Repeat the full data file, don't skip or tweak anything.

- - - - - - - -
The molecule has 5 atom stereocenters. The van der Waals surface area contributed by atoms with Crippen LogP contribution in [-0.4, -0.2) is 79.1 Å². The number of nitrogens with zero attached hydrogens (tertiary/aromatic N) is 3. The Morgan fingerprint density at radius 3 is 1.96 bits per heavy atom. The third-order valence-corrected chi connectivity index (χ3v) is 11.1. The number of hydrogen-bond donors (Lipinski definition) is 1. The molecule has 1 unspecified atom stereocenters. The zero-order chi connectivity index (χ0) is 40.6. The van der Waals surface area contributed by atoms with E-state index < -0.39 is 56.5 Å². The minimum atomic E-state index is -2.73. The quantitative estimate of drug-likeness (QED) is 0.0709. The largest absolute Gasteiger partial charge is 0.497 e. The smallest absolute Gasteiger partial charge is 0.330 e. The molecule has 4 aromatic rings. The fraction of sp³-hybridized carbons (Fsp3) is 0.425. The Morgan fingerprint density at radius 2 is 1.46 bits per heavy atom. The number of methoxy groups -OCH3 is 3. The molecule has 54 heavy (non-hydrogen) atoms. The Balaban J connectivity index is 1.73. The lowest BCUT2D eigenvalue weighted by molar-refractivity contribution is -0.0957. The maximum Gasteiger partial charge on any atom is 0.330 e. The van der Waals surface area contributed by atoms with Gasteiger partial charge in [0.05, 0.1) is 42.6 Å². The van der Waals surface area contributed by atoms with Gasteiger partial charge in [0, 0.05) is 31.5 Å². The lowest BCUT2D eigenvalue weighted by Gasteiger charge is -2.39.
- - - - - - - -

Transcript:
The molecule has 5 atom stereocenters. The van der Waals surface area contributed by atoms with Crippen LogP contribution in [-0.4, -0.2) is 79.1 Å². The number of nitrogens with zero attached hydrogens (tertiary/aromatic N) is 3. The Morgan fingerprint density at radius 3 is 1.96 bits per heavy atom. The third-order valence-corrected chi connectivity index (χ3v) is 11.1. The number of hydrogen-bond donors (Lipinski definition) is 1. The molecule has 1 unspecified atom stereocenters. The zero-order chi connectivity index (χ0) is 40.6. The van der Waals surface area contributed by atoms with E-state index < -0.39 is 56.5 Å². The minimum atomic E-state index is -2.73. The quantitative estimate of drug-likeness (QED) is 0.0709. The largest absolute Gasteiger partial charge is 0.497 e. The smallest absolute Gasteiger partial charge is 0.330 e. The molecule has 4 aromatic rings. The fraction of sp³-hybridized carbons (Fsp3) is 0.425. The Morgan fingerprint density at radius 2 is 1.46 bits per heavy atom. The number of methoxy groups -OCH3 is 3. The molecule has 54 heavy (non-hydrogen) atoms. The Balaban J connectivity index is 1.73. The lowest BCUT2D eigenvalue weighted by molar-refractivity contribution is -0.0957. The maximum Gasteiger partial charge on any atom is 0.330 e. The van der Waals surface area contributed by atoms with Gasteiger partial charge in [0.05, 0.1) is 42.6 Å². The van der Waals surface area contributed by atoms with Gasteiger partial charge in [0, 0.05) is 31.5 Å². The lowest BCUT2D eigenvalue weighted by Gasteiger charge is -2.39.